In 1917, members of the Provisional Government seriously thought about moving to Moscow, but they did not have time to implement this idea in practice.

The issue of moving the capital became sharply relevant soon after the Bolsheviks came to power in Russia.

"For the transfer of the capital from Petrograd to Moscow, there was a whole complex of prerequisites. First, the complex international situation and the military danger. Petrograd was only a few dozen kilometers from the border with Finland, where the White Finns had strong positions. In addition, there was a real danger of German troops reaching Petrograd. Secondly, due to logistical problems in the city, the food situation became sharply complicated, and this, in turn, provoked social instability. Thirdly, a very difficult criminal situation has developed in Petrograd, "explained Vitaly Zakharov, a professor at MPGU, in an interview with RT.

  • Soviet party and statesman Vladimir Dmitrievich Bonch-Bruevich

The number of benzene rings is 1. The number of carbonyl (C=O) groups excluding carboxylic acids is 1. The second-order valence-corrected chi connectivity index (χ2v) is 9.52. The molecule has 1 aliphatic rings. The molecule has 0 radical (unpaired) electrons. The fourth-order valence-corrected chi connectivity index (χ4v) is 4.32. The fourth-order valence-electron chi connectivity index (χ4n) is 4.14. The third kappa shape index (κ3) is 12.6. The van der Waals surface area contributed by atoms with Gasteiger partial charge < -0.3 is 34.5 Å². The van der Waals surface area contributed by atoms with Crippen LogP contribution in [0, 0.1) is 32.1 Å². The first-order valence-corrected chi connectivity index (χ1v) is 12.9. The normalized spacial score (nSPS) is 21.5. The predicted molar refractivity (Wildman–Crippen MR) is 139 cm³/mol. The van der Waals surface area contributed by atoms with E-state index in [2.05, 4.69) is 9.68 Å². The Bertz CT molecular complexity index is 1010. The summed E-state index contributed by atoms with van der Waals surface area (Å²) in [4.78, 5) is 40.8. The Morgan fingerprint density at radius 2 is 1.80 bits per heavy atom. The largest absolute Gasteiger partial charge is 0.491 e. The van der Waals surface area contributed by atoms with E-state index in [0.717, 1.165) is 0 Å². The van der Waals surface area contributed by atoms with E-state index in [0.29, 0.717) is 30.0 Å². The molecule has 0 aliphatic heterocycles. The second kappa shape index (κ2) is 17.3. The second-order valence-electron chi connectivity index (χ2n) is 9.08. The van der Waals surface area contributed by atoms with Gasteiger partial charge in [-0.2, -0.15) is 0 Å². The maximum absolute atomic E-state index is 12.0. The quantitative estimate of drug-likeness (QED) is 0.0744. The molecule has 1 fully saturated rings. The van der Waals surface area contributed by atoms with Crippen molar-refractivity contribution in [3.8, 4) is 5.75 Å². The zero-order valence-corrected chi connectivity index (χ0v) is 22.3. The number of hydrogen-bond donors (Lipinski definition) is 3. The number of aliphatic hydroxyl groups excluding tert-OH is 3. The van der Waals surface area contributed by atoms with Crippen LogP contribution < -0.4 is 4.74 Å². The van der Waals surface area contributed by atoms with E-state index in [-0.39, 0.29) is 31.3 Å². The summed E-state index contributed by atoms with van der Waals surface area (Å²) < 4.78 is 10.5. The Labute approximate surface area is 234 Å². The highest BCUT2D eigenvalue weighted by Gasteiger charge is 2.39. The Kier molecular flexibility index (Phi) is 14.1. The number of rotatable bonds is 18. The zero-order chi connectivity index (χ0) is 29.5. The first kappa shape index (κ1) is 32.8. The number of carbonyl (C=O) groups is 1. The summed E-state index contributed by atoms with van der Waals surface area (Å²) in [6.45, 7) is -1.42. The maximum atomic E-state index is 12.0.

• RIA Novosti

According to historians, the exact date when the leader of the Bolsheviks, Vladimir Lenin, decided to transfer the bodies of republican power to Moscow is unknown. Practical preparations for the move unfolded in early March 1918.

Organizational issues related to the transfer of Soviet authorities to Moscow were entrusted to the manager of the affairs of the Council of People's Commissars Vladimir Bonch-Bruevich. The move was prepared in the strictest secrecy.

"Continuity of state development"

To send the government staff, Bonch-Bruevich chose the Tsvetochnaya station site, located on the connecting factory track behind the Moscow outpost. Usually it was used to rebuild freight cars and was not supposed to attract the attention of persons who posed a potential danger to the leadership of the RSFSR.